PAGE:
Patient-Oriented Evidence That Matters

Some Nonpharmacologic Treatments May Decrease Migraine Frequency in Children and Adolescents


Am Fam Physician. 2021 Dec ;104(6):online.

Clinical Question

Are nonpharmacologic treatments effective in decreasing migraine frequency in children and adolescents?

Bottom Line

Active nonpharmacologic treatments such as biofeedback, relaxation techniques, and general or specific psychological support (e.g., cognitive behavior therapy) may be a good place to start when trying to decrease migraine frequency in children and adolescents. The research is positive, although there is not much out there. (Level of Evidence = 1a−)


The researchers conducted this meta-analysis following PRISMA criteria, searching four databases, including the Cochrane CENTRAL and a previous systematic review. The articles were selected by five coauthors, and two authors evaluated studies for risk of bias. They identified 12 randomized controlled studies of 576 children and adolescents exposed to at least one nonpharmacologic treatment for the prevention of migraine with or without aura. Most studies were small, of short duration, and had a moderate risk of bias. Combined with network meta-analysis, these limitations are a cause for concern about the direct comparisons of the interventions. Compared with no treatment (being on a waiting list), biofeedback, relaxation, self-administered psychological treatment (e.g., written or audio strategies for coping and relaxation), psychological placebo (e.g., one-hour sessions not specifically aimed at migraine treatment), and psychological treatments (e.g., cognitive behavior therapy) decreased the number of migraine days, frequency of attacks, or headache index. These differences were still present after at least three months. The typical difference (effect size) was small for long-term psychological placebos and medium for self-administered treatments. There was no evidence of publication bias, which might have been difficult to find given the small numbers of studies. Heterogeneity was reported but not discussed in detail.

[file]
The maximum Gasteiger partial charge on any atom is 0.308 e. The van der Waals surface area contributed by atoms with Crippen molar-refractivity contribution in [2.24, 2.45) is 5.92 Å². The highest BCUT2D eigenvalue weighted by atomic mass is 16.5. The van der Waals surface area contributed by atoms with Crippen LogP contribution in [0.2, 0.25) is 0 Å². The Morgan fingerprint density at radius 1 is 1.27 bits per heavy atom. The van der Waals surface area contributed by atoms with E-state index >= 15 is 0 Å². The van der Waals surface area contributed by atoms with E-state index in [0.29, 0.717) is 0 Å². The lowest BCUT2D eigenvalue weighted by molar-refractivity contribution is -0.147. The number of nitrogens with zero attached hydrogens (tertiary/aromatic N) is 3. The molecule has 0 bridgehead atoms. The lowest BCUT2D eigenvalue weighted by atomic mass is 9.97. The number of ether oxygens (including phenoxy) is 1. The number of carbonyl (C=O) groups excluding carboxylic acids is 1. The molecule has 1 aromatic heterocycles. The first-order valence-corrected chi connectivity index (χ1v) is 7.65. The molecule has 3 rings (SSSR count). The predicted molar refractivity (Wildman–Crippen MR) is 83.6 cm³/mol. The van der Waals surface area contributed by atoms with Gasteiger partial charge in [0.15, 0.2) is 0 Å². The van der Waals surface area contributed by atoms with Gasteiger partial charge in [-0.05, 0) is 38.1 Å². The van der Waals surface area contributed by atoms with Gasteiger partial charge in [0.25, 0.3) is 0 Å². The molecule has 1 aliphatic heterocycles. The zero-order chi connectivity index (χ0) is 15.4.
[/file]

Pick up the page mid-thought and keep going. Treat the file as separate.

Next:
Study design: Meta-analysis (randomized controlled trials)


POEMs (patient-oriented evidence that matters) are provided by Essential Evidence Plus, a point-of-care clinical decision support system published by Wiley-Blackwell. For more information, see http://www.essentialevidenceplus.com. Copyright Wiley-Blackwell. Used with permission.

For definitions of levels of evidence used in POEMs, see http://www.essentialevidenceplus.com/product/ebm_loe.cfm?show=oxford.

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This series is coordinated by Sumi Sexton, MD, editor-in-chief.

A collection of POEMs published in AFP is available at https://www.aafp.org/afp/poems.



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